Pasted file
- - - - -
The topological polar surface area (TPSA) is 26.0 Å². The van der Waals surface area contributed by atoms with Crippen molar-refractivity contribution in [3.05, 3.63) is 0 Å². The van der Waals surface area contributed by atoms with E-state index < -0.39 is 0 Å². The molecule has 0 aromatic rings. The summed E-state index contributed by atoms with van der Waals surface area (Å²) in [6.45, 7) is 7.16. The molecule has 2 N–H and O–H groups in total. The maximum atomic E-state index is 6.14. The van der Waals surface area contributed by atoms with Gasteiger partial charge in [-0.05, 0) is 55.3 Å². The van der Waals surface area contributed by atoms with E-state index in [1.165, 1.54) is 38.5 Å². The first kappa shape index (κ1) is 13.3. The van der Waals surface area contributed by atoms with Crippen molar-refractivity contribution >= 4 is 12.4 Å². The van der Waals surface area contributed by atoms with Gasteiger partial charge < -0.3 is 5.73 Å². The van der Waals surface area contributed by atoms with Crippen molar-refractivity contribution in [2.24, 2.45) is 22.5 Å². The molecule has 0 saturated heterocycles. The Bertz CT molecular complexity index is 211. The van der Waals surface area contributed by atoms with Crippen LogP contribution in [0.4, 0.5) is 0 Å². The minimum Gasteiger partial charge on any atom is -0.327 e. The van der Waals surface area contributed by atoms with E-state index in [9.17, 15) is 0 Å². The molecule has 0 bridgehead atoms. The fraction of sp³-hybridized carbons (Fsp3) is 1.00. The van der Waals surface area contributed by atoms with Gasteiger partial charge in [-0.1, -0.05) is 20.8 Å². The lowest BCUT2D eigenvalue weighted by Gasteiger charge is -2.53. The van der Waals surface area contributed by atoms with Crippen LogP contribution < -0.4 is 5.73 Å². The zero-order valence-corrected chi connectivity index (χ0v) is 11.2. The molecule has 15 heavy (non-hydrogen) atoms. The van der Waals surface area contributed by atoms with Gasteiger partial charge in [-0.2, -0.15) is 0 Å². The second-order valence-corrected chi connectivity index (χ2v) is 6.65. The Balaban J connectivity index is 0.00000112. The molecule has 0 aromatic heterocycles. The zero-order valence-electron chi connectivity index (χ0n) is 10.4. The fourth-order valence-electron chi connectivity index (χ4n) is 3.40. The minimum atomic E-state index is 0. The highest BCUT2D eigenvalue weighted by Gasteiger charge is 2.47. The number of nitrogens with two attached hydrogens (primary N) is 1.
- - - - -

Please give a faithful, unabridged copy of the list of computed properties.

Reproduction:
The topological polar surface area (TPSA) is 26.0 Å². The van der Waals surface area contributed by atoms with Crippen molar-refractivity contribution in [3.05, 3.63) is 0 Å². The van der Waals surface area contributed by atoms with E-state index < -0.39 is 0 Å². The molecule has 0 aromatic rings. The summed E-state index contributed by atoms with van der Waals surface area (Å²) in [6.45, 7) is 7.16. The molecule has 2 N–H and O–H groups in total. The maximum atomic E-state index is 6.14. The van der Waals surface area contributed by atoms with Gasteiger partial charge in [-0.05, 0) is 55.3 Å². The van der Waals surface area contributed by atoms with E-state index in [1.165, 1.54) is 38.5 Å². The first kappa shape index (κ1) is 13.3. The van der Waals surface area contributed by atoms with Crippen molar-refractivity contribution >= 4 is 12.4 Å². The van der Waals surface area contributed by atoms with Gasteiger partial charge < -0.3 is 5.73 Å². The van der Waals surface area contributed by atoms with Crippen molar-refractivity contribution in [2.24, 2.45) is 22.5 Å². The molecule has 0 saturated heterocycles. The Bertz CT molecular complexity index is 211. The van der Waals surface area contributed by atoms with Crippen LogP contribution in [0.4, 0.5) is 0 Å². The minimum Gasteiger partial charge on any atom is -0.327 e. The van der Waals surface area contributed by atoms with E-state index in [9.17, 15) is 0 Å². The molecule has 0 bridgehead atoms. The fraction of sp³-hybridized carbons (Fsp3) is 1.00. The van der Waals surface area contributed by atoms with Gasteiger partial charge in [-0.1, -0.05) is 20.8 Å². The lowest BCUT2D eigenvalue weighted by Gasteiger charge is -2.53. The van der Waals surface area contributed by atoms with Crippen LogP contribution < -0.4 is 5.73 Å². The zero-order valence-corrected chi connectivity index (χ0v) is 11.2. The molecule has 15 heavy (non-hydrogen) atoms. The van der Waals surface area contributed by atoms with Gasteiger partial charge in [-0.2, -0.15) is 0 Å². The second-order valence-corrected chi connectivity index (χ2v) is 6.65. The Balaban J connectivity index is 0.00000112. The molecule has 0 aromatic heterocycles. The zero-order valence-electron chi connectivity index (χ0n) is 10.4. The fourth-order valence-electron chi connectivity index (χ4n) is 3.40. The minimum atomic E-state index is 0. The highest BCUT2D eigenvalue weighted by Gasteiger charge is 2.47. The number of nitrogens with two attached hydrogens (primary N) is 1.